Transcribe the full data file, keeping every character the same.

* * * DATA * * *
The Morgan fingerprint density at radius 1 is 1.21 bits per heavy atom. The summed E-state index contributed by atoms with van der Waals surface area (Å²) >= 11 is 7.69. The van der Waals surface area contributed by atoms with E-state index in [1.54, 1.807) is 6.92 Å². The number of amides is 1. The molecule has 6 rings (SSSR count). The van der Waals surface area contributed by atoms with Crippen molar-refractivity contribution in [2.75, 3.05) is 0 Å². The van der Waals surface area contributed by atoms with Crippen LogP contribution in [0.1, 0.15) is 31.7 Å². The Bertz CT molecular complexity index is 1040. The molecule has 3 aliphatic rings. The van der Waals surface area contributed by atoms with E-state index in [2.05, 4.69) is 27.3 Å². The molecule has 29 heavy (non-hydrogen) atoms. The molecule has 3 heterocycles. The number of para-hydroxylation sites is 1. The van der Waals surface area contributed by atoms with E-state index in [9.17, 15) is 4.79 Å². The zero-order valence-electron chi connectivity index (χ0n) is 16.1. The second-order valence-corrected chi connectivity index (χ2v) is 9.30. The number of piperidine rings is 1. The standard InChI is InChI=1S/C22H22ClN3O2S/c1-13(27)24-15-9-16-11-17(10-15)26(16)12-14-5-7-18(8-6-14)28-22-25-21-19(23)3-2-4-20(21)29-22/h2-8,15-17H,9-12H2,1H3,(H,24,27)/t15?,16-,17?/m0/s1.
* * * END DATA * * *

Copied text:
The Morgan fingerprint density at radius 1 is 1.21 bits per heavy atom. The summed E-state index contributed by atoms with van der Waals surface area (Å²) >= 11 is 7.69. The van der Waals surface area contributed by atoms with E-state index in [1.54, 1.807) is 6.92 Å². The number of amides is 1. The molecule has 6 rings (SSSR count). The van der Waals surface area contributed by atoms with Crippen molar-refractivity contribution in [2.75, 3.05) is 0 Å². The van der Waals surface area contributed by atoms with Crippen LogP contribution in [0.1, 0.15) is 31.7 Å². The Bertz CT molecular complexity index is 1040. The molecule has 3 aliphatic rings. The van der Waals surface area contributed by atoms with E-state index in [2.05, 4.69) is 27.3 Å². The molecule has 29 heavy (non-hydrogen) atoms. The molecule has 3 heterocycles. The number of para-hydroxylation sites is 1. The van der Waals surface area contributed by atoms with E-state index in [9.17, 15) is 4.79 Å². The zero-order valence-electron chi connectivity index (χ0n) is 16.1. The second-order valence-corrected chi connectivity index (χ2v) is 9.30. The number of piperidine rings is 1. The standard InChI is InChI=1S/C22H22ClN3O2S/c1-13(27)24-15-9-16-11-17(10-15)26(16)12-14-5-7-18(8-6-14)28-22-25-21-19(23)3-2-4-20(21)29-22/h2-8,15-17H,9-12H2,1H3,(H,24,27)/t15?,16-,17?/m0/s1.